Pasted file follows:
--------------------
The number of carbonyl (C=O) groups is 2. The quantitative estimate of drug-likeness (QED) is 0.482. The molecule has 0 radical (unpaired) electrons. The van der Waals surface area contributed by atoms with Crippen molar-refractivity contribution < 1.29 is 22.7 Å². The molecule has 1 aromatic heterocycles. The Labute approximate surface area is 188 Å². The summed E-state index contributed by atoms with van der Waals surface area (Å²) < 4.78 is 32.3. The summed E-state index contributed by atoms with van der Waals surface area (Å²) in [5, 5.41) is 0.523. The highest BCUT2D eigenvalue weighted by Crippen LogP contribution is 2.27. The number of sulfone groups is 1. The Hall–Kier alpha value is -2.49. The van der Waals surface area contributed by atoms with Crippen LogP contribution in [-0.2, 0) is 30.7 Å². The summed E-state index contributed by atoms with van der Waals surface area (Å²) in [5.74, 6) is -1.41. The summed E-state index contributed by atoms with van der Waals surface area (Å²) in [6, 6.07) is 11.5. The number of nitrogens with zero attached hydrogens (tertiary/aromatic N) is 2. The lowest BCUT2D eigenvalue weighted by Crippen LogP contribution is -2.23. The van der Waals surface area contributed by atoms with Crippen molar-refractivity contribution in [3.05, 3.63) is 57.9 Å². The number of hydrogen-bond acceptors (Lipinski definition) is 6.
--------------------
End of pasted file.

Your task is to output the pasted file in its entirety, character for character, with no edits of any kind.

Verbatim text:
The number of carbonyl (C=O) groups is 2. The quantitative estimate of drug-likeness (QED) is 0.482. The molecule has 0 radical (unpaired) electrons. The van der Waals surface area contributed by atoms with Crippen molar-refractivity contribution < 1.29 is 22.7 Å². The molecule has 1 aromatic heterocycles. The Labute approximate surface area is 188 Å². The summed E-state index contributed by atoms with van der Waals surface area (Å²) < 4.78 is 32.3. The summed E-state index contributed by atoms with van der Waals surface area (Å²) in [5, 5.41) is 0.523. The highest BCUT2D eigenvalue weighted by Crippen LogP contribution is 2.27. The number of sulfone groups is 1. The Hall–Kier alpha value is -2.49. The van der Waals surface area contributed by atoms with Crippen LogP contribution in [-0.2, 0) is 30.7 Å². The summed E-state index contributed by atoms with van der Waals surface area (Å²) in [5.74, 6) is -1.41. The summed E-state index contributed by atoms with van der Waals surface area (Å²) in [6, 6.07) is 11.5. The number of nitrogens with zero attached hydrogens (tertiary/aromatic N) is 2. The lowest BCUT2D eigenvalue weighted by Crippen LogP contribution is -2.23. The van der Waals surface area contributed by atoms with Crippen molar-refractivity contribution in [3.05, 3.63) is 57.9 Å². The number of hydrogen-bond acceptors (Lipinski definition) is 6.